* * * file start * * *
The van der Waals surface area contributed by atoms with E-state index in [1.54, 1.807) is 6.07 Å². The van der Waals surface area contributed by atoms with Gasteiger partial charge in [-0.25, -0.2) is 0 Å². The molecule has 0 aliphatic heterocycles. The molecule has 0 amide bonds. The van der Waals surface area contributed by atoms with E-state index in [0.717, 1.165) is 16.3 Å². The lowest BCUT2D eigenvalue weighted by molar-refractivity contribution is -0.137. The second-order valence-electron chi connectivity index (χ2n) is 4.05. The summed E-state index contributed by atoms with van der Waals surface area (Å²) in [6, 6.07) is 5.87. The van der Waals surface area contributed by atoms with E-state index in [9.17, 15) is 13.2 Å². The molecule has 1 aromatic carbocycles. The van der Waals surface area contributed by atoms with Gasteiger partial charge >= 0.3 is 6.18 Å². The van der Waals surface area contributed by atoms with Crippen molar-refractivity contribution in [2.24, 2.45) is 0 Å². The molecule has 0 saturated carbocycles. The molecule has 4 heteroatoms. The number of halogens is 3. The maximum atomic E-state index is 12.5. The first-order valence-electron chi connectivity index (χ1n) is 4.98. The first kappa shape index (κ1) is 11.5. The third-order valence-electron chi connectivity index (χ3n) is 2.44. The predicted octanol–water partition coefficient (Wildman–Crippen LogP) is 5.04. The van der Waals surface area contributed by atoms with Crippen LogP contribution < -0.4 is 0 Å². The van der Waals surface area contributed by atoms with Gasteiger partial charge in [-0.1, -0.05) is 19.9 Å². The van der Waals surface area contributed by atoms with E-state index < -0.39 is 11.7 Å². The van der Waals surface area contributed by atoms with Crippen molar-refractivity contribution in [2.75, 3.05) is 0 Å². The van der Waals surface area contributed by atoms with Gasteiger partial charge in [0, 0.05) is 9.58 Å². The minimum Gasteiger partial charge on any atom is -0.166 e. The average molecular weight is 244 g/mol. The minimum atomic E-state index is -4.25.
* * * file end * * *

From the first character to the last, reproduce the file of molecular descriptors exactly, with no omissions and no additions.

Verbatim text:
The van der Waals surface area contributed by atoms with E-state index in [1.54, 1.807) is 6.07 Å². The van der Waals surface area contributed by atoms with Gasteiger partial charge in [-0.25, -0.2) is 0 Å². The molecule has 0 aliphatic heterocycles. The molecule has 0 amide bonds. The van der Waals surface area contributed by atoms with E-state index in [0.717, 1.165) is 16.3 Å². The lowest BCUT2D eigenvalue weighted by molar-refractivity contribution is -0.137. The second-order valence-electron chi connectivity index (χ2n) is 4.05. The summed E-state index contributed by atoms with van der Waals surface area (Å²) in [6, 6.07) is 5.87. The van der Waals surface area contributed by atoms with E-state index in [9.17, 15) is 13.2 Å². The molecule has 1 aromatic carbocycles. The van der Waals surface area contributed by atoms with Gasteiger partial charge >= 0.3 is 6.18 Å². The van der Waals surface area contributed by atoms with Crippen molar-refractivity contribution in [2.24, 2.45) is 0 Å². The molecule has 0 saturated carbocycles. The molecule has 4 heteroatoms. The number of halogens is 3. The maximum atomic E-state index is 12.5. The first-order valence-electron chi connectivity index (χ1n) is 4.98. The first kappa shape index (κ1) is 11.5. The third-order valence-electron chi connectivity index (χ3n) is 2.44. The predicted octanol–water partition coefficient (Wildman–Crippen LogP) is 5.04. The van der Waals surface area contributed by atoms with Crippen LogP contribution < -0.4 is 0 Å². The van der Waals surface area contributed by atoms with Gasteiger partial charge in [-0.1, -0.05) is 19.9 Å². The van der Waals surface area contributed by atoms with E-state index < -0.39 is 11.7 Å². The van der Waals surface area contributed by atoms with Crippen molar-refractivity contribution in [2.75, 3.05) is 0 Å². The van der Waals surface area contributed by atoms with Gasteiger partial charge in [0, 0.05) is 9.58 Å². The minimum Gasteiger partial charge on any atom is -0.166 e. The average molecular weight is 244 g/mol. The minimum atomic E-state index is -4.25.